Lemon balm has traditionally been taken as a relaxant, with its sedative properties helping to promote rest, induce sleep, and reduce stress. According to one study, foods containing lemon balm had a positive effect on mood and stress levels, with numerous positive behavioural effects noted in an applied health setting. According to another study, a combination of lemon balm and valerian can be effective in the treatment of restlessness and dyssomnia. This study involved children younger than 12 who were experiencing restlessness problems, with the vast majority of participants experiencing an improvement.
Helps to reduce anxiety and depression
The hypnotic and sedative qualities of lemon balm have been linked with positive mental health outcomes. Anxiety and depression are serious health issues that affect millions of people around the world, with herbal remedies effective for some people. Lemon balm may help to reduce some of the symptoms of anxiety, including nervousness and excitability.
In a study into anxiety disorders and sleep disturbances, lemon balm was found to be a viable option for people with mild-to-moderate disorders. Lemon balm also inhibits thyroid functioning, combating hyperthyroidism and functioning as a mood enhancer for people with depression. While further studies are needed, the use of lemon balm and other herbal remedies may help people to avoid potentially harmful drugs such as benzodiazepines and antidepressants.
Supports cognitive function
Melissa officinalis has been found to support cognitive function in healthy adults. In one study, participants were asked to perform cognitive tasks involving memory, mathematics, and concentration. Participants who ingested lemon balm performed better than those who didn’t, with an increase in alertness and performance noted. Combining lemon balm with food was found to have a positive effect on the absorption rate and efficacy of the herb, although once again, additional research is needed to get a comprehensive picture. Due to its cholinergic receptor binding properties, some lemon balm breeding lines may support positive cognitive effects linked with increased alertness and memory.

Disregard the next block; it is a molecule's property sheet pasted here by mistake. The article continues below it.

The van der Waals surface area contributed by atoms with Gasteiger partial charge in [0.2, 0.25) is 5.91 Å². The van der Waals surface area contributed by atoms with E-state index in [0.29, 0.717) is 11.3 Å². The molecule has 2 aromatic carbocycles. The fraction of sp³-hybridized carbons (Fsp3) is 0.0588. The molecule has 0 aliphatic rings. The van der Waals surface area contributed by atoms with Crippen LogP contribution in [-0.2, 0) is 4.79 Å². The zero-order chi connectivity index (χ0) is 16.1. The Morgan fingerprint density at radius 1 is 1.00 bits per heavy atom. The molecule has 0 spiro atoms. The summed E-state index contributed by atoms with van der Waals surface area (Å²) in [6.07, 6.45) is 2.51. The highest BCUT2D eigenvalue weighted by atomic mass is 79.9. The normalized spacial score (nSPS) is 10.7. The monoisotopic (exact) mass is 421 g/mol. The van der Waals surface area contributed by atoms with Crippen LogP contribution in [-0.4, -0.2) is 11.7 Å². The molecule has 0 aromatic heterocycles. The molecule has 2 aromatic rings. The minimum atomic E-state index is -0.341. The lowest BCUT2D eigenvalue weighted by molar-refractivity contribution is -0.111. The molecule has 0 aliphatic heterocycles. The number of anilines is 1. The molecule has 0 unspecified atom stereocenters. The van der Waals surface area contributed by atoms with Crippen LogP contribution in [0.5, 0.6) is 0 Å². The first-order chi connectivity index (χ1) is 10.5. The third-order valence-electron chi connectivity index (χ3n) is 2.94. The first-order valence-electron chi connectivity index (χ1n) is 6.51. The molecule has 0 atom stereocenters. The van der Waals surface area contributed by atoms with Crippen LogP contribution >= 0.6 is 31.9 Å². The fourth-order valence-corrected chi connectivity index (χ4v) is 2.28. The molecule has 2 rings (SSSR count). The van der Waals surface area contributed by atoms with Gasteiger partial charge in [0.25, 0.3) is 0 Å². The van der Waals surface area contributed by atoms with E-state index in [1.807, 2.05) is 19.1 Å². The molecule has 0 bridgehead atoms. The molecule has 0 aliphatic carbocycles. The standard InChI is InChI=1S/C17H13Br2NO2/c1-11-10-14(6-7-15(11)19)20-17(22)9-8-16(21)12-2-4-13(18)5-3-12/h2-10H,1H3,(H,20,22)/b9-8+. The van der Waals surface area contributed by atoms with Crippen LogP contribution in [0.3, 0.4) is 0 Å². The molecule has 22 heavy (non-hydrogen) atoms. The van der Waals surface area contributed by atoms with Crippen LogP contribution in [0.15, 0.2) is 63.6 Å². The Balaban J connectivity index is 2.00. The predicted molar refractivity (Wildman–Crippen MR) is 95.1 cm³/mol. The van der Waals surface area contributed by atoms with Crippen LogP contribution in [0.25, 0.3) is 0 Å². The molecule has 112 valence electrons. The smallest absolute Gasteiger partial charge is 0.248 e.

Offers mild pain relief
Lemon balm has anti-inflammatory properties, and it may be useful in treating pain from toothache and headache. Due to its hypnotic, sedative, and relaxing qualities, it can help people to release physical tension and reduce muscle-based stress. According to a detailed overview into Melissa officinalis, lemon balm products may help to treat migraine, headaches, toothaches, earache, nerve pains, and stiff necks, among other inflammatory conditions. Based on this overview, consuming lemon balm may help to reduce pain by opening up and relaxing tight blood vessels.
Lemon balm is a delicious, nutritious, and beneficial natural herb that has been used by humans for hundreds of years. If you want to enjoy the full benefits of this amazing plant, lemon balm is widely available in tea form or as an essential oil. Drinking lemon balm tea is an effective way to ingest this plant, with essential oils and beauty products fantastic for topical applications. If you want to experience the benefits of lemon balm for yourself, please check out the great range at Healthy Being today.